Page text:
Ok how about THIS one U.S. R. Johnson Horse Pistol

Discussion in 'The Ask the Pros & What's It Worth? Forum' started by OneFatCat, Apr 11, 2011.

  1. Jim K

    Jim K New Member

    Dec 6, 2009
    Now I have a good look at that second cartouche, I think it is "SH" which could be Samuel Hawkins, Springfield Armory Sub-inspector, who worked around 1860-1862. Is there a date on top of the tang? If so, it is the conversion date.

    A lot of folks are more expert on that period than I, but I do have some old guns. The successor to the Model 1836 was the Model 1842, basically a made-as percussion version of the Model 1836, except with brass furniture instead of iron. Both were good, reliable guns, and the '42 was especially liked for its reliability and .54 caliber power even after revolvers came to be common. Many '36's, converted '36's and '42's were used in the Civil war, often being issued to militia units and support units so that the available revolvers could go to the front lines. One advantage they had over revolvers was that they used the standard musket cap.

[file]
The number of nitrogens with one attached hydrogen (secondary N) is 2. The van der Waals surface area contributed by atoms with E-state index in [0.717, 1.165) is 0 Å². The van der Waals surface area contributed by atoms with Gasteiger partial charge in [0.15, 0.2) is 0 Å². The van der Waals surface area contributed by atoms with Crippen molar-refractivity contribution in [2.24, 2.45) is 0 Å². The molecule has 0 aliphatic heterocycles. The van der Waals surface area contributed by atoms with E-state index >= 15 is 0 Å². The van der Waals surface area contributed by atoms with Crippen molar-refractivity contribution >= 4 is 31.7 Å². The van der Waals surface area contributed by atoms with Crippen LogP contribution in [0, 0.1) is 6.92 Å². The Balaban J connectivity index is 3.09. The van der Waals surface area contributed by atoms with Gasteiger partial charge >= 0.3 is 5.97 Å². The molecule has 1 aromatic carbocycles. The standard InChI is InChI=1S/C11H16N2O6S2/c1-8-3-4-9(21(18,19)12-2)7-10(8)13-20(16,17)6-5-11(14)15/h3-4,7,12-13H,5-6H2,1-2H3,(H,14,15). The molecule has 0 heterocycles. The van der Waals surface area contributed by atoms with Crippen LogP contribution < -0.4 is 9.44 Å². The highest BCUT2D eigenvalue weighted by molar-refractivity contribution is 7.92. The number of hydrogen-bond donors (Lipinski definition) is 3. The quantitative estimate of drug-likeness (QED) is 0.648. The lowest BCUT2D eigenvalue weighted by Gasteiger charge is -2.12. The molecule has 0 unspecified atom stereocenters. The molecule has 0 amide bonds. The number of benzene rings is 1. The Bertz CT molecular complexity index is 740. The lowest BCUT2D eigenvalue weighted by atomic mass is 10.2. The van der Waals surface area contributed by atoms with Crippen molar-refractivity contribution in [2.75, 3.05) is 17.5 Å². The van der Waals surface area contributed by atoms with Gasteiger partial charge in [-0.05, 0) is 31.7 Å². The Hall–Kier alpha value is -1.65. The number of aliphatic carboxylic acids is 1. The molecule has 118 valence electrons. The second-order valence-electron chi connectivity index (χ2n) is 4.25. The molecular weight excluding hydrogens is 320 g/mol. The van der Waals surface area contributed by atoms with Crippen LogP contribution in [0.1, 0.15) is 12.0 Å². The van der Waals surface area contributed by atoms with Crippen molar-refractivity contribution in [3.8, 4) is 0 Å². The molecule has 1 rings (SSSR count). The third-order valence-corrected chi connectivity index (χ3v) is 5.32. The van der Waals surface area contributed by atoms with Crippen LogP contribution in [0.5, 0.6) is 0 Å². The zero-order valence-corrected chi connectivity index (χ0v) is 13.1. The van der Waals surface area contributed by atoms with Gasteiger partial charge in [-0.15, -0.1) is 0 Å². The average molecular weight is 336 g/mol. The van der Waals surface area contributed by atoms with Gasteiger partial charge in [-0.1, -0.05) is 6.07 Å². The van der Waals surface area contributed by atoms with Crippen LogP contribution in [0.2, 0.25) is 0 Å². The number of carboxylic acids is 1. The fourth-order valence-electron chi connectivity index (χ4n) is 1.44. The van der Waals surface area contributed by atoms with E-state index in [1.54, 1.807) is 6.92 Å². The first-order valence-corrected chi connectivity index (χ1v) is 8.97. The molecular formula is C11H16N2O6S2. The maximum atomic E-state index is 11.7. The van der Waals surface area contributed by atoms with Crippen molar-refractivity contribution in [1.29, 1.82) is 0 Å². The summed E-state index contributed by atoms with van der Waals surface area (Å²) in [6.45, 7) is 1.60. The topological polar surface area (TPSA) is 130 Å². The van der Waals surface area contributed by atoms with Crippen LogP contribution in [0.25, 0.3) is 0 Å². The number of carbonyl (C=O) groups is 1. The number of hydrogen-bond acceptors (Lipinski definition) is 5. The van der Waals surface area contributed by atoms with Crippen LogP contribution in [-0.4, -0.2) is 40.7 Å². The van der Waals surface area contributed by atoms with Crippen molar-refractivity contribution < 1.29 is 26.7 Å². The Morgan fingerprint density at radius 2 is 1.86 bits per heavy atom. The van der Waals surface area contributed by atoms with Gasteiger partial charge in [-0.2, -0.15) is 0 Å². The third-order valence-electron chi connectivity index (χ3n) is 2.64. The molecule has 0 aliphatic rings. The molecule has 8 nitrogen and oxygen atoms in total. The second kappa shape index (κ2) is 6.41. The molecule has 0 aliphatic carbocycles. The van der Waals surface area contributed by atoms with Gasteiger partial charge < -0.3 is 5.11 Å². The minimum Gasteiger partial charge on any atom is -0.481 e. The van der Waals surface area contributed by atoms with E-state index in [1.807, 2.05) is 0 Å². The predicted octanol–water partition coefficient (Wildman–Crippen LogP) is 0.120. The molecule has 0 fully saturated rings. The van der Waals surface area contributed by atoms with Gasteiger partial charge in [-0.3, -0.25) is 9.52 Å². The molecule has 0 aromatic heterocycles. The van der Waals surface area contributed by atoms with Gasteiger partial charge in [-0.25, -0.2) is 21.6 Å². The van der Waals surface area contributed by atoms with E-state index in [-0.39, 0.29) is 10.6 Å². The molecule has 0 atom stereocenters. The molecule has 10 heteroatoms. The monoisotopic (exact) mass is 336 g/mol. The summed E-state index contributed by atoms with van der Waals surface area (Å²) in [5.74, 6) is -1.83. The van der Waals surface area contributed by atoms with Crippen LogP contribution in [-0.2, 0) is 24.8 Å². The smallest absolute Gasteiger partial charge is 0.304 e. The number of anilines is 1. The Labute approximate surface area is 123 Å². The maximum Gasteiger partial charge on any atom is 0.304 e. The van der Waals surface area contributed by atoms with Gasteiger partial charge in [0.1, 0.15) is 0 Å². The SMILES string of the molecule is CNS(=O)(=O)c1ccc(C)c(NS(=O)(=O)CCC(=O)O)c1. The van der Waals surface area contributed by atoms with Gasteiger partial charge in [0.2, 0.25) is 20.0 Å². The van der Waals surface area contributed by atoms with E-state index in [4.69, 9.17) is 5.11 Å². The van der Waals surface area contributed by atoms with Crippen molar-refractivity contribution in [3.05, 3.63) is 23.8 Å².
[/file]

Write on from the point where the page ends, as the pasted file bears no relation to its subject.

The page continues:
Antique and single shot as they are, I have little doubt that looking into the barrels of a brace of Model 1842's would tend to have a daunting effect on someone with ill intent.

    Last edited: Apr 12, 2011
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